After Dr Thambyah’s speech, the MC’s conducted an auction to raise funds for the SDP. The first item was a ‘rare’ pink two-dollar note. Bidding started at one dollar, and was finally sold for one hundred dollars to Mr Tan Kin Lian. Other items included a lion head prop used in traditional Chinese lion dances, a picture of Dr Wijeysingha, a single Vanda Miss Joaquim in bloom, an autographed election poster, and a child-sized air stewardess unifor.
After the last item was sold, the display screen went blank. A short skit began. A man dressed in the old army field uniform strolled to the stage, followed by a petite woman carrying an army-issue backpack. This was a reference to reports of a soldier walking home with his maid lugging his backpack. The ‘soldier’ asked the ‘maid’ to open the bag and take out a special item for the auction; when she complained and dawdled, he told her to hurry up or she would not have the following day off. This scene referred to the campaign to encourage employers to give foreign domestic workers a day off.
The item turned out to be a National Day Parade fun pack. Soldier and maid marched on the spot, as excerpts from NCH Productions’ animated fun pack song from YouTube played on the screen (see http://www.youtube.com/watch?v=LQXDqjYnN5I). With the song and dance concluded, the fun pack was eventually sold for a hundred and twenty dollars.
The final item to be sold was a Kate Spade handbag. The sale was preceded by a screening of SINdie’s ‘Another Home’ video. Ms Tin Pei Ling’s lookalike from the video, Ms Mint Leong, posed with the handbag, imitating Ms Tin’s viral kawaii pose. The bag was eventually sold for two hundred and eighty-eight dollars.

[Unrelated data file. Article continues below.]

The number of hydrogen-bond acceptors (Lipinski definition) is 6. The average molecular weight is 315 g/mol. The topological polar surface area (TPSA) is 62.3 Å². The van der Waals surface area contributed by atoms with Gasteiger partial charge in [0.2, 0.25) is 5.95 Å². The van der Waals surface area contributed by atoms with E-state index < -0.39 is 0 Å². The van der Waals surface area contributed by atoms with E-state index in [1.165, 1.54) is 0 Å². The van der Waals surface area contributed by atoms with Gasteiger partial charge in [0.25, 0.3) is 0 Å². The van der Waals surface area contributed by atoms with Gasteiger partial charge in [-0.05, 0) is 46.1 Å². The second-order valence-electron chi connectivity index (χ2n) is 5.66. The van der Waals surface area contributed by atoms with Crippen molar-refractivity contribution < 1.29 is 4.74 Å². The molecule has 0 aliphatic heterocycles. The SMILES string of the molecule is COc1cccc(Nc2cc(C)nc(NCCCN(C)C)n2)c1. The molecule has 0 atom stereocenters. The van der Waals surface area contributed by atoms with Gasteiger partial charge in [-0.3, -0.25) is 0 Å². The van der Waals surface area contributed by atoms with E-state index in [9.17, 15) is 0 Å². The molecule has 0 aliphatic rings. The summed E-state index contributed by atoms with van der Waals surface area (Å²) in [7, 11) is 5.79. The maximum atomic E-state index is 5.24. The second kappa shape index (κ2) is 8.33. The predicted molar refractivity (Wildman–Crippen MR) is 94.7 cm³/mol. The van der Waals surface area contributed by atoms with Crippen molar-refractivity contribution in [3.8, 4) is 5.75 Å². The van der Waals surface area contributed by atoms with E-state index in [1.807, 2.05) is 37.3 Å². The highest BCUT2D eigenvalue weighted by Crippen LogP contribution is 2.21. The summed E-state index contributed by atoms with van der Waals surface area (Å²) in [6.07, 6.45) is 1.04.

Honouring Dr Lim Hock Siew
When the auction closed, the SDP held an award ceremony for Dr Lim Hock Siew. Dr Lim was arrested as part of Operation Coldstore under the Internal Security Act (“ISA”). Dr Chee felt that the honour was ‘a long time coming’ for a man of ‘integrity’, ‘honesty’ and ‘courage of his beliefs’. Dr Chee said that Dr Lim and his comrades ‘stood for a Singapore that used to care’, and Dr Lim is still ‘very passionate’.
There ‘must be some kind of truth and reconciliation’, Dr Chee said. He added that the honour of political detainees must be restored, and that he felt that the detainees’ stories should be told. In the future, the SDP aims to educate Singaporeans about the ISA and why a law that ‘gives the government carte blanche…cannot be good for any country’. Dr Chee said that ‘the ISA had its time already, if it ever was needed’. Should a law be needed to address terrorism, it should be a separate act, with built-in oversight and checks and balances.
Dr Wong Wee Nam spoke at length about his experiences with Dr Lim, referencing the article he wrote for TOC. Dr Wong then presented Dr Lim with a work of art, donated by an anonymous donor.
The award ceremony concluded with a presentation of awards to selected Marsiling residents. This was followed by a short skit, manned by members of the audience and directed by the MC. The evening came to a close with a sing-along session, covering ‘Count on me Singapore’, ‘Stand up for Singapore’, and ‘YMCA’.
Dr Chee said he hoped that younger Singaporeans could learn from the event, to understand that ‘not everything can be calculated in dollars and cents’, and that the pursuit of wealth must be tempered with compassion for fellow Singaporeans. Dr Chee said that if Singapore is going to be a ‘mature, thinking, intelligent, developed society’, Singapore needs to move away from equating the PAP with Singapore. The National Day celebration should be about the people, he said, not the government.
Part 1 is HERE.